The seasonally adjusted index designed to track changes in total construction activity increased for the second month running to 47.7 in November, from 45.2 in October. The reading represented the weakest fall in activity in the sector since February, but extended the current sequence of contraction to four-and-a-half years. Index readings above 50 signal an increase in activity on the previous month and readings below 50 signal a decrease.
The individual figures were (with October's figures in brackets) 46.6 (42.8) for housing, 49 (45.4) for commercial activity and 39.7 (38) for civil engineering.
New orders were slightly lower overall during November. Although some respondents noted signs of improving demand, others reported that clients remained cautious with regards to economic conditions.
Meanwhile, firms reduced employment again, and at a substantial pace. According to panellists, the volume of new work was insufficient to justify employment levels, resulting in further job losses during the month. The latest fall in staffing levels was the fifty-fifth in a row, and was considerable.
Irish construction firms lowered their input buying again in November, extending the current sequence of reduction to 15 months. Although slowing fractionally over the month, the decline was solid. Where purchasing activity decreased, this was mainly in response to fragile demand. In spite of the drop in input buying, suppliers’ delivery times lengthened again in November. Moreover, the latest deterioration in vendor performance was the most substantial in the current five-month sequence. Input prices at Irish construction firms increased for the 19th successive month. Although the latest rise in input costs was marked, it was slower than that seen in the previous month, and the long-run series average.
“The November results of the Ulster Bank PMI survey offered some slight encouragement in terms of the latest trends in Irish construction,” said Simon Barry, Chief Economist Republic of Ireland at Ulster Bank. “We noted last month that the new orders index managed to exceed the key expansion-contraction threshold level of 50 for the first time in 13 months. It did edge fractionally lower in November, but at 49.8 is just fractionally below the breakeven level and the trend in this index is tentatively suggesting that the multi-year slump in new business may be entering its final phase. It is important not to overplay this point, however, as even the deepest and most protracted downturns eventually come to an end, so the indication of a less negative trend in new business in Irish construction is really a function of the severity of the declines seen over the past four and a half years.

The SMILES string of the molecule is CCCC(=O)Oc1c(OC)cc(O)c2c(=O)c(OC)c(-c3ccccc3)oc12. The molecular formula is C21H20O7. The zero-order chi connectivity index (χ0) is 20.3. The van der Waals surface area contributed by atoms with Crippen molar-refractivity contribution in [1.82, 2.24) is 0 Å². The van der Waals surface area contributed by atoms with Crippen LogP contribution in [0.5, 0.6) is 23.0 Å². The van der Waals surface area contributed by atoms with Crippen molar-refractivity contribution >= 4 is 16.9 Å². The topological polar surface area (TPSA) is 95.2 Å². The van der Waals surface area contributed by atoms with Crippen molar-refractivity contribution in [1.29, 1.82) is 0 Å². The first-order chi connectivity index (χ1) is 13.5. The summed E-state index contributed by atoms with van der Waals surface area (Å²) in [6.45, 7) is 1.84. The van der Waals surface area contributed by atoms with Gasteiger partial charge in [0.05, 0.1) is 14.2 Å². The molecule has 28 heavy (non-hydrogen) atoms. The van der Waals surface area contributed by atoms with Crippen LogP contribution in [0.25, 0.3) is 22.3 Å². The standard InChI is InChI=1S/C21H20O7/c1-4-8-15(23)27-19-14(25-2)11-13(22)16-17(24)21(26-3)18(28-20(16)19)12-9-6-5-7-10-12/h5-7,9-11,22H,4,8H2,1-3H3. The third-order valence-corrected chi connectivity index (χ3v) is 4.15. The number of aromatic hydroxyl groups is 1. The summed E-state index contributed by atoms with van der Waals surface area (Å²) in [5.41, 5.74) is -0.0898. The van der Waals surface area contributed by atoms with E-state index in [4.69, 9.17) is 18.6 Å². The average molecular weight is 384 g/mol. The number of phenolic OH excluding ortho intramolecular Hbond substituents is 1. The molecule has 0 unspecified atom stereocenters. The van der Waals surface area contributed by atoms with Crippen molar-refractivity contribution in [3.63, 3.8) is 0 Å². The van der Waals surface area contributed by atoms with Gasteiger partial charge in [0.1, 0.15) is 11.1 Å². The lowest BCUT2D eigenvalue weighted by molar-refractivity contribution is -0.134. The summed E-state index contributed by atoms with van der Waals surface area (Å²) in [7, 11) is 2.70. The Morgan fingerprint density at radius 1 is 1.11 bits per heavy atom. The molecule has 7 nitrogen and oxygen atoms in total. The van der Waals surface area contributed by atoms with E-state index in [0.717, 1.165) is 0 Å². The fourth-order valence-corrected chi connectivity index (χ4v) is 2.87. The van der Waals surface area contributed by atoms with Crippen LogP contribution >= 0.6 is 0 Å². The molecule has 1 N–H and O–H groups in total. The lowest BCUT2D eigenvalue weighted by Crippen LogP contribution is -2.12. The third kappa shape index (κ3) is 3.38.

“Moreover, whatever the tentative signs of stabilisation in new orders, the November survey results show further declines in actual activity levels across the sector. The PMIs for each of housing, commercial and civil engineering all remained below 50. Civil engineering was again the weakest sub- sector, as the ongoing retrenchment in the Exchequer Capital Programme continues to contribute to this area’s underperformance. However, the overall PMI did rise by 2.5 points in November to stand at 47.7. This is the highest reading since February, and is consistent with an easing of the pace of decline in overall construction activity. This was especially the case in the commercial sector where the activity index rose to its highest level in fifteen months and, at 49, is now flirting with the breakeven mark. Elsewhere in the survey, there was a marginal uptick in firms’ confidence about future business activity, but perhaps next month’s results in this area will be of more interest in terms of whether there will be any end of year boost to sentiment from the support measures targeting the property sector introduced in last week’s Budget.”
PMIs are monthly surveys of selected companies. Questionnaires are completed in the latter half of each month and are collected and processed by economists at Markit Economics.